by Jeffrey Hammond
When I was a child in the late 1950s, the streetlights ended two blocks before our neighborhood on the edge of our small Ohio town. Given the midwestern custom of early dinners, my friends and I often played outside afterward. On dark, moonless nights in late fall and winter, familiar yards were transformed into mysterious black voids relieved only by trash burning here and there in an oil drum.
by Anne Ray
On our way to the yearly party Yahlie’s friends throw, we encounter a woman and her baby. The drive is one day from Santa Fe to Amarillo, one to Austin. Maybe Yahlie and I will do it in less, with our feet up on the dash and Styrofoam cups of soda in the cup holders.
by Victoria Lancelotta
Here is the slow thaw and the fox that creeps through the sweet new green, wet teeth, wet fur, sharp ears and snout, so pretty in its stealth, its silence. Here is the lullaby, cicada hum and truck horn, water dripping on cracked tile and the buzz of walkway lights, the fade and crackling swell at the bottom of the radio dial: voice and static and the tin roar of applause from the stands of a dusty arena inside that metal box on the stained and listing dresser.
by Janice Obuchowski
His heartbreak loud, demonstrative. And when his mother died, this tendency became exacerbated. He cried for weeks, although this grief—unlike his other various melancholies—was pure. Sully felt that despair, too—like a hole he could jump into and fall and fall.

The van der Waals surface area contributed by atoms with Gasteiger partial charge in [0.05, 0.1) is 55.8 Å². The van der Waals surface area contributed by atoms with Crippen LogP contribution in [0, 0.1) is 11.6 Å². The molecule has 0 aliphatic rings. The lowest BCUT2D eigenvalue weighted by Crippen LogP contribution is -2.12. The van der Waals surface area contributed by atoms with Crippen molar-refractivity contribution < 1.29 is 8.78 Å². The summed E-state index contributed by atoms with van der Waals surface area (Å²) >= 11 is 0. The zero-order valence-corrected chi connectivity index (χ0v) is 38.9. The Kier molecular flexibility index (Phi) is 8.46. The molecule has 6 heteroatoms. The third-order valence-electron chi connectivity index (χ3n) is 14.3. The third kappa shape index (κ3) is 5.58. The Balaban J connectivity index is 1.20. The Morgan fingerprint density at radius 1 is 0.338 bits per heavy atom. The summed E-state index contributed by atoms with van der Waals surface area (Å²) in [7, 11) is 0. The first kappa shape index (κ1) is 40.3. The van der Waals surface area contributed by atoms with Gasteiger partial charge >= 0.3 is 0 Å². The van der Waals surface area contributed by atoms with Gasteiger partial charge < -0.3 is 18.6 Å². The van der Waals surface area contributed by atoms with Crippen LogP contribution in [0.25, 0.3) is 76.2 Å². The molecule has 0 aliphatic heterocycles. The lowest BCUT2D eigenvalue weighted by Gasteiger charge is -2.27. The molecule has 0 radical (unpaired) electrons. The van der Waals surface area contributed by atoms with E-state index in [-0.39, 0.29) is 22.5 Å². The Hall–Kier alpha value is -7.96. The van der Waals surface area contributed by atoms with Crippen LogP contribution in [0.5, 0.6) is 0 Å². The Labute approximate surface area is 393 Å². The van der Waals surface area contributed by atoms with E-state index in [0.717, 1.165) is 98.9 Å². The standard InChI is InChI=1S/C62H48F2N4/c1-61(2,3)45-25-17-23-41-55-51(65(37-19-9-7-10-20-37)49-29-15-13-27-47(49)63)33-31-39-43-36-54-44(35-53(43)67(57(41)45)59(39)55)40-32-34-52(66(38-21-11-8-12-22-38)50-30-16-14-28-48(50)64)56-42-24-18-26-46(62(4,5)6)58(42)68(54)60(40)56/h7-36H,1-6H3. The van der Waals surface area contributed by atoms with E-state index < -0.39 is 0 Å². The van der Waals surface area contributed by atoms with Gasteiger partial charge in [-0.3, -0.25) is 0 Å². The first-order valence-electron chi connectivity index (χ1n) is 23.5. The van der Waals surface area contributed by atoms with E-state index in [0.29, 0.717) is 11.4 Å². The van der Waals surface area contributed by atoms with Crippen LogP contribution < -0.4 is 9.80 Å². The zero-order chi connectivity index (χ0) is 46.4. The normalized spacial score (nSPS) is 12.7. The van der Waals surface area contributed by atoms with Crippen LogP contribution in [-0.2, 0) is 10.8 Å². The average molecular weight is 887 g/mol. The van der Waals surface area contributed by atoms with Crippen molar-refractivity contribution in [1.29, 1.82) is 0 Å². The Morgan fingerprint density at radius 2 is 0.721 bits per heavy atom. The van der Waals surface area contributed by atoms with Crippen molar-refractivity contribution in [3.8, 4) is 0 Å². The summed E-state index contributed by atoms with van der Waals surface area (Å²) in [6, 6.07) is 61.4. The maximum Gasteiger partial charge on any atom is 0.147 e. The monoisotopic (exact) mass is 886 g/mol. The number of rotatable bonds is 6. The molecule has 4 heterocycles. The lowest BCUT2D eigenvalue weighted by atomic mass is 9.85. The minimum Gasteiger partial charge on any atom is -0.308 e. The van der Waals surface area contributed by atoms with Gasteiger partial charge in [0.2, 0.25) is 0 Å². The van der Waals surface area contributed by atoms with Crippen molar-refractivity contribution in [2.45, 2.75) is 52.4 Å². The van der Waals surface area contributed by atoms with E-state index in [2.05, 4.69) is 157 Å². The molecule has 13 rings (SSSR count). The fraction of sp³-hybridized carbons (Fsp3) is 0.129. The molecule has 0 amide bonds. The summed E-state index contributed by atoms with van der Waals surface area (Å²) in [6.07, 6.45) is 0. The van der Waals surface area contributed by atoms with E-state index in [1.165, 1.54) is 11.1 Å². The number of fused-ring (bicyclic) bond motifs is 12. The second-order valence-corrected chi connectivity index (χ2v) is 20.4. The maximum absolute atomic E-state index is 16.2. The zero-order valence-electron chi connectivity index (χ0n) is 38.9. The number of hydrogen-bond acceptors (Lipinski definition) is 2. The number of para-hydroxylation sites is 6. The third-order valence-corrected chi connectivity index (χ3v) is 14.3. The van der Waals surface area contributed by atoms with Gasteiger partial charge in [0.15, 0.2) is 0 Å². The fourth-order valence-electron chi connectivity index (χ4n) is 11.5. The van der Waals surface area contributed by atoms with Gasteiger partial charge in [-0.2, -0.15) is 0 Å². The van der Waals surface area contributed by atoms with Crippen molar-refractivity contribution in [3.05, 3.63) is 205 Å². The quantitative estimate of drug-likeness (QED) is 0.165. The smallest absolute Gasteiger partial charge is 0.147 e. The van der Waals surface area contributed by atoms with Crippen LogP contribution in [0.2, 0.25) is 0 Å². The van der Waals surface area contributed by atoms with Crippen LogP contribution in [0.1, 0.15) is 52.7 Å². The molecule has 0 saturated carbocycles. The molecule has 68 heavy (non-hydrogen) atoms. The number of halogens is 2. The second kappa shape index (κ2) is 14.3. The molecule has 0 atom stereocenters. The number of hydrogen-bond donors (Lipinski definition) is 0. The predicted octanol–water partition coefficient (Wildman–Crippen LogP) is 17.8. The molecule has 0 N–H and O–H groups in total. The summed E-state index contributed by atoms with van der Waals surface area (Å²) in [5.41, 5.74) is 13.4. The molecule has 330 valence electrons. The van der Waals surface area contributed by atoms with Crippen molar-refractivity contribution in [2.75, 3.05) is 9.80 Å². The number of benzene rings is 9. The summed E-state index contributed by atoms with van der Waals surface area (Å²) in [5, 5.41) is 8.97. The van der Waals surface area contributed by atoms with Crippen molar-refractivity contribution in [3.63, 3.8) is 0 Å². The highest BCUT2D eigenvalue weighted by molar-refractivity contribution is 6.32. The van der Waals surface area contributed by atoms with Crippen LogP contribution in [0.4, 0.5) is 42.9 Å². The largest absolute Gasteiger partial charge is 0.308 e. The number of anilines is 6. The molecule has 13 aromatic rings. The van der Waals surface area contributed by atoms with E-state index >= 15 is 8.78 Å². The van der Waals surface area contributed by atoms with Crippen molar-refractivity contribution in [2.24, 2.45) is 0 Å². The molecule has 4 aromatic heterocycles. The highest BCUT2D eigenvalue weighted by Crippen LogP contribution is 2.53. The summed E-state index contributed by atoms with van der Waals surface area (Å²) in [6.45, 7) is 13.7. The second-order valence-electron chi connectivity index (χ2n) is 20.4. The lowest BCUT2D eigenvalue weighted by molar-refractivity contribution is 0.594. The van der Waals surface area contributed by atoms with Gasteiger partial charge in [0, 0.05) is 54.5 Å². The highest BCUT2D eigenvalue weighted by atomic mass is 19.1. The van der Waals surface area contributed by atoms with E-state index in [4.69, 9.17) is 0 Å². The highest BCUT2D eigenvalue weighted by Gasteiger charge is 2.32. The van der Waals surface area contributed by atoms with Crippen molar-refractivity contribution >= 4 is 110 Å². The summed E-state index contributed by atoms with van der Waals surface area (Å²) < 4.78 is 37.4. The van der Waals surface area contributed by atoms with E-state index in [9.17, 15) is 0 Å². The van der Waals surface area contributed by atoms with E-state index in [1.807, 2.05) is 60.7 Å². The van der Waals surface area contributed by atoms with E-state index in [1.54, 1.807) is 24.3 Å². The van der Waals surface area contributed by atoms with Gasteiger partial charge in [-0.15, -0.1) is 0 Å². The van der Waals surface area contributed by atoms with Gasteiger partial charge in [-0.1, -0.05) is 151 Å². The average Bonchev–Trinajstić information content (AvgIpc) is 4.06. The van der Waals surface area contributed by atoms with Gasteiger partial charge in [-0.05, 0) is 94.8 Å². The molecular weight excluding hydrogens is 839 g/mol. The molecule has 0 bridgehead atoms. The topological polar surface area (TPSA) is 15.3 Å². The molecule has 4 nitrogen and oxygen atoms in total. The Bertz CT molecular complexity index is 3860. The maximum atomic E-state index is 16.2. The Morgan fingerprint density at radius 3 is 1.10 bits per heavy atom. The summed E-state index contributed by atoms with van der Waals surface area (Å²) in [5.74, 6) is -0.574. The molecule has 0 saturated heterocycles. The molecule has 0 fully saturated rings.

by Allegra Hyde
A boy must think of the good times: the summer picnics, the nutting and the berrying, the swimming and the skating, the barn raisings and chopping frolics, the corn roasts. A boy must think of now and no other time.
by Judith Edelman
We are on a date, but Dafne’s heart isn’t in it. Both she and her date keep darting their eyes to me where I sit on one side of the table, a frozen explosion of orange fur against the pressed quiet of the white tablecloth. I imagine the gentleman thought he was more open-minded than he has turned out to be once in my presence. Dafne has unthinkingly placed me so that I face him. As always, I’m snarling and my limbs are splayed out midleap. I must look like I’m going for his throat.
by Katherine Heiny
He thought of himself as the New Graham now. Not New and Improved, because it wasn’t an improvement. He would have liked to go on being the Old Graham, but that wasn’t an option. The Old Graham had thought he’d stay married to Audra forever; the New Graham wasn’t so sure. The New Graham’s future was unknown.
by Edward McPherson
Sam and Kat, Kat and Sam, as unassuming as their three-letter names but, to their minds, violent with potential. In the spring of 1998, they met in St. Louis, when they both had to board a bigger bus. Two kids in zipped pullovers smoking and picking at their fingers as they watched the driver fling their bags into the belly of the coach as if they weren’t their only belongings in the world.
by Andrew Berthrong